Mr. Ellwood: I am delighted to hear that answer. However, there is concern about the future of RAF Scampton, the base at which the Red Arrows are located. There have been rumours in the press that the Government’s penny-pinching on the defence budget means that the colours of smoke used in the displays are under threat. Will the Minister give a commitment that no aspect of the Red Arrows will change and that they will remain at the forefront of display teams in the UK?

Mr. Ingram: Well, I have not heard about the colours of smoke, but I will certainly look into that—

Dr. Julian Lewis (New Forest, East) (Con): Smoke and mirrors!

Mr. Ingram: I hear what the hon. Gentleman says, but I will certainly examine the matter because we take great pride in what the Red Arrows do, not only in this country, but internationally.

Mr. Ellwood: What about RAF Scampton?

Mr. Ingram: I will come to RAF Scampton in a moment. I am trying to pay tribute to the Red Arrows, which I thought that the hon. Gentleman would want me to do. The Red Arrows make a major contribution in many ways. They fly the flag for this country and help recruitment to the RAF.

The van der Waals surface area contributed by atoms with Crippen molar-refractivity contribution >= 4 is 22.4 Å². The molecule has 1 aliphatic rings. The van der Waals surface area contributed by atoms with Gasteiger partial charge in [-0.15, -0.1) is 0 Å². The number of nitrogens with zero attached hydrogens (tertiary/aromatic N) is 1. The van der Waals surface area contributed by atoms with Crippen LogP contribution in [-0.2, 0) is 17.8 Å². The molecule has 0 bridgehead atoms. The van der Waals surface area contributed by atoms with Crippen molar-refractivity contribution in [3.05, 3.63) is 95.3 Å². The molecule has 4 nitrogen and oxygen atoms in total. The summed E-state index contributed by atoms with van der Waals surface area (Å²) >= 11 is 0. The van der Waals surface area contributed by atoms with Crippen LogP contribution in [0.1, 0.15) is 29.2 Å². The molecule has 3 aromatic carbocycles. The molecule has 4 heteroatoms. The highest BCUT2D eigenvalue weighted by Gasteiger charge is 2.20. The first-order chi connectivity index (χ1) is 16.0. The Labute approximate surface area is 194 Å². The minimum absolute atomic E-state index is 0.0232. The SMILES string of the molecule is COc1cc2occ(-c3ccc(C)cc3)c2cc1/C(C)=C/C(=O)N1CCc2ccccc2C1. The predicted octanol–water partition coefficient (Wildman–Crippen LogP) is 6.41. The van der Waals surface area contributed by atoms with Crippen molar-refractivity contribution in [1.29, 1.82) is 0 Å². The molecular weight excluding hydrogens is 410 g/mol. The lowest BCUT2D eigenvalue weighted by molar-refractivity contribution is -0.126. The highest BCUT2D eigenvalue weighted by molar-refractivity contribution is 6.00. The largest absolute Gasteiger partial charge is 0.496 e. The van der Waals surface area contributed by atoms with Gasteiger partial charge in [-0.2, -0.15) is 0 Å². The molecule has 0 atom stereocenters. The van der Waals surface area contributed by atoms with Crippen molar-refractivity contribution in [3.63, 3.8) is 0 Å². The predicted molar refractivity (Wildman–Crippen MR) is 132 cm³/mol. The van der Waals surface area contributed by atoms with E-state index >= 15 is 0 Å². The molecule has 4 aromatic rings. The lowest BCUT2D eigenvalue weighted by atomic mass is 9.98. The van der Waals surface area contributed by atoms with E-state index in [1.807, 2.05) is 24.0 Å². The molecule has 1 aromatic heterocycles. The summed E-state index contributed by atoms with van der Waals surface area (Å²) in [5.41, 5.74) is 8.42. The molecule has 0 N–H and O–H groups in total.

RAF Scampton, like several RAF airfields, is under review because we need to find the optimal basing for all our RAF assets. We have already taken some decisions on the Nimrod MRA4 and on future basing for the joint combat aircraft and Typhoon. We will continue to examine what the best lay-down will be and announcements will be made in due course.

Mr. Lindsay Hoyle (Chorley) (Lab): I thank my right hon. Friend for his straightforward answer. However, may I press him a little further and suggest that he should increase the budget of the Red Arrows? As we know, all young people, such as Chorley air cadets, aspire to join the RAF and especially want to join the Red Arrows. Will he ensure that we will have the fine aircraft and the fine personnel that keep them flying, and that there is a bonus for BAE workers in Lancashire, which is why I am pressing him to increase the funding?